Morning Prayer as the main Sunday service remained a norm well into the 20th century. As a service that requires no physical contact it offers an alternative to Communion during epidemics. It may be argued that offering Morning Prayer in place of Communion violates a rubric of the 1979 Prayer Book, which requires that Holy Communion be “the principal act of Christian worship on the Lord’s Day” (p. 13), but, of course, withholding the cup also violates the rubrics. While the 1979 Prayer Book allows for Communion in one kind “if the sick person cannot receive either the consecrated Bread or the Wine” (p. 457), that is quite different from denying communicants access to either sacramental sign.
Nevertheless, Morning Prayer is far from the only alternative. In a 2010 paper responding to the 2009 advice from Canterbury and York to withhold the cup during the swine flu epidemic, Bishop Buchannan observed that insistence on the (otherwise laudable) custom of the common cup had obscured other low-risk alternatives. While a departure from the common cup model is less than ideal, such is the nature of emergency measures. When choosing between two less-than-ideal means of administering Communion, the one that requires the least departure from the essentials of the dominical institution should be preferred. While the common cup has substantial symbolic value, Buchannan notes that a single cup is not required by the rubrics and that two or more chalices as a practical measure to speed-up distribution has already become the norm.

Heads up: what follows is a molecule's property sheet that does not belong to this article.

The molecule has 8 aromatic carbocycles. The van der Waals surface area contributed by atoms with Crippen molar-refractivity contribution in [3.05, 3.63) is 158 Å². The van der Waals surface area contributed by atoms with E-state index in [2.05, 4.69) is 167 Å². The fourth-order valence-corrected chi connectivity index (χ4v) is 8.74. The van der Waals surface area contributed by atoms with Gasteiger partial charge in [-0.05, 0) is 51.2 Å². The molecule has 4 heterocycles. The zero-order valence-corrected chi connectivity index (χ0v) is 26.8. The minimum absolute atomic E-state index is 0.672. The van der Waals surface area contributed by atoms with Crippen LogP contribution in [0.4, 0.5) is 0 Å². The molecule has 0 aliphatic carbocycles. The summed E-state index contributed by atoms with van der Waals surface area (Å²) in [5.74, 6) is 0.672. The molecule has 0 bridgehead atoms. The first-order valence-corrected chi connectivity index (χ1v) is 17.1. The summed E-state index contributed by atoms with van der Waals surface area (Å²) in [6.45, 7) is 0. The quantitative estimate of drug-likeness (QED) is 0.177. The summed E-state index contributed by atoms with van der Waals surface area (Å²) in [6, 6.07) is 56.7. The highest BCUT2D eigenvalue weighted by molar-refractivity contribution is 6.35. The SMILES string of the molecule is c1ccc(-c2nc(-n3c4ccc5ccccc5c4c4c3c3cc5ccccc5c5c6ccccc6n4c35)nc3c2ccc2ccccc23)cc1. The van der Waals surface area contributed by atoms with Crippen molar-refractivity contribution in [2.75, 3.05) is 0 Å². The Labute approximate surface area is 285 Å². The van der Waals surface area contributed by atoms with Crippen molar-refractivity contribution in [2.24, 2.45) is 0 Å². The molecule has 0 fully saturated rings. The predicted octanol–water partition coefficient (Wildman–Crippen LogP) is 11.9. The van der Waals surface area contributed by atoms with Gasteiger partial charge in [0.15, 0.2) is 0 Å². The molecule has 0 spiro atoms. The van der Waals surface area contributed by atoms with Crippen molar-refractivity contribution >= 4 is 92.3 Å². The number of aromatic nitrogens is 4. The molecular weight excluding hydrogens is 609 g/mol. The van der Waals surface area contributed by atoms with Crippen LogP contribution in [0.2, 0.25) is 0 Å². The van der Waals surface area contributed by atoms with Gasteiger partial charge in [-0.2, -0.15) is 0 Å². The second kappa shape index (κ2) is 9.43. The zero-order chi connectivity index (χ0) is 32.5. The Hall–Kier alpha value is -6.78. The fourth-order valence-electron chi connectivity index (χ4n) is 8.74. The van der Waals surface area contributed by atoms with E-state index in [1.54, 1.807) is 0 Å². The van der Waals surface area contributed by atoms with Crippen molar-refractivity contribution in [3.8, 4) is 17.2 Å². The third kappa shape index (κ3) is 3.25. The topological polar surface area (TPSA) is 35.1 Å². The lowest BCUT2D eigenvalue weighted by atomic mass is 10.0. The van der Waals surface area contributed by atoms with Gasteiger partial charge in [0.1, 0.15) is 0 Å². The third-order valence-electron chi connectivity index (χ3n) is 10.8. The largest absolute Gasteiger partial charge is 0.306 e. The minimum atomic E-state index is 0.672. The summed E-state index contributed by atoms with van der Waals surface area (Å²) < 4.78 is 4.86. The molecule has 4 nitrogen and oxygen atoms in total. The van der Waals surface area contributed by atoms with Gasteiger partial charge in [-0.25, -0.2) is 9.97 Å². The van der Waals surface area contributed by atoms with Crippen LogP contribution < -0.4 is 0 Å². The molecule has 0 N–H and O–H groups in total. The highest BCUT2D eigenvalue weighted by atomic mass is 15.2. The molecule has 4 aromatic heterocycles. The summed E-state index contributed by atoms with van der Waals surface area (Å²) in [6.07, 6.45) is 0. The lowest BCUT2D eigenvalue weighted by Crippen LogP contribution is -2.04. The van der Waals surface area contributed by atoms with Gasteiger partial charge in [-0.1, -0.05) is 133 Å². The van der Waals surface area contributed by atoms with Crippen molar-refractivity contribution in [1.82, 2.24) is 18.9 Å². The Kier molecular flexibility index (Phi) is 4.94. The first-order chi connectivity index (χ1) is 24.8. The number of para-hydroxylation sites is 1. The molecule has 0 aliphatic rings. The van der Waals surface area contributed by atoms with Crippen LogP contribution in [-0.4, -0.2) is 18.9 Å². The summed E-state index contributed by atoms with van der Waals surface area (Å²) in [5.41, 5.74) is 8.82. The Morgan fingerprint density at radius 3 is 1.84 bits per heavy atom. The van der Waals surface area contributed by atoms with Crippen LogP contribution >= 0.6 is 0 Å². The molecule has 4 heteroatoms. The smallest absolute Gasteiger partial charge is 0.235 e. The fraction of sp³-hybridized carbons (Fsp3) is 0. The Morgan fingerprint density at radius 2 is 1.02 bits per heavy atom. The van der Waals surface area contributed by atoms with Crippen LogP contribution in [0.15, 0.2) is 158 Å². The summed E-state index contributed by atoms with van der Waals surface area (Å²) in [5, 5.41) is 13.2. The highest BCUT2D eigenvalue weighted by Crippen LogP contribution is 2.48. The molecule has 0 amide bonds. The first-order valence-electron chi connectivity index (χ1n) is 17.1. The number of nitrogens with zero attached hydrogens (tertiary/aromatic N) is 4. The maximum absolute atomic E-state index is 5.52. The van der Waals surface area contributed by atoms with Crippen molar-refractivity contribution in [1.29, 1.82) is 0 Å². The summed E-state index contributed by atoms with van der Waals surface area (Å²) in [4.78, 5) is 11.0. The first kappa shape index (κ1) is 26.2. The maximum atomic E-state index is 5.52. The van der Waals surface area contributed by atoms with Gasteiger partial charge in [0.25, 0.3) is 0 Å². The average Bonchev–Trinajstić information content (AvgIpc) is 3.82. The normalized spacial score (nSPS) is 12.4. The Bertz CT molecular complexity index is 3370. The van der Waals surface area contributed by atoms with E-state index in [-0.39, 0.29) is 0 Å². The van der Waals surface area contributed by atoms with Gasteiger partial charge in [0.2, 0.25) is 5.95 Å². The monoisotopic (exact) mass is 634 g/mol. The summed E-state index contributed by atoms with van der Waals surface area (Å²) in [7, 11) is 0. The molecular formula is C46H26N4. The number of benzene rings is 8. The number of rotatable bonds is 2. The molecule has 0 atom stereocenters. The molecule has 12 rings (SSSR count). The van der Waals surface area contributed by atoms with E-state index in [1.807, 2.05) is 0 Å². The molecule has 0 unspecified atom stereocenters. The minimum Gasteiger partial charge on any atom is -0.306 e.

Moreover, the objection to multiple cups applies equally to the use of wafers rather than a common loaf. A common loaf is the historic Anglican practice envisioned by the prayer book rubrics and more closely aligns with the symbolism of the sacrament (“Since there is one loaf, we who are many are one body; for we all partake of the one loaf” 1 Cor. 10:17). Nevertheless, using individual wafers is now common, suggesting that multiple cups need not be viewed as a bridge too far, particularly if the use of multiple cups would allow all communicants access to both of the signs instituted by the Lord for his holy supper without serious risk of spreading infection. There are several ways in which the use of more than one cup could meet this aim.
One way suggested by Buchannan would be to consecrate a single flagon of wine and pour from it into cups that communicants bring forward with them to receive. If pouring consecrated wine into a vessel not intended for that purpose was deemed too inappropriate even for an emergency measure, there are variations on this option. The church could provide enough cups for each household present and, through a sign-up process, limit the number of households present at each Communion to the number of available cups. Done in combination with Morning Prayer, this would ensure that every household could attend Sunday morning service, whether or not a given household was scheduled to receive Communion on that occasion.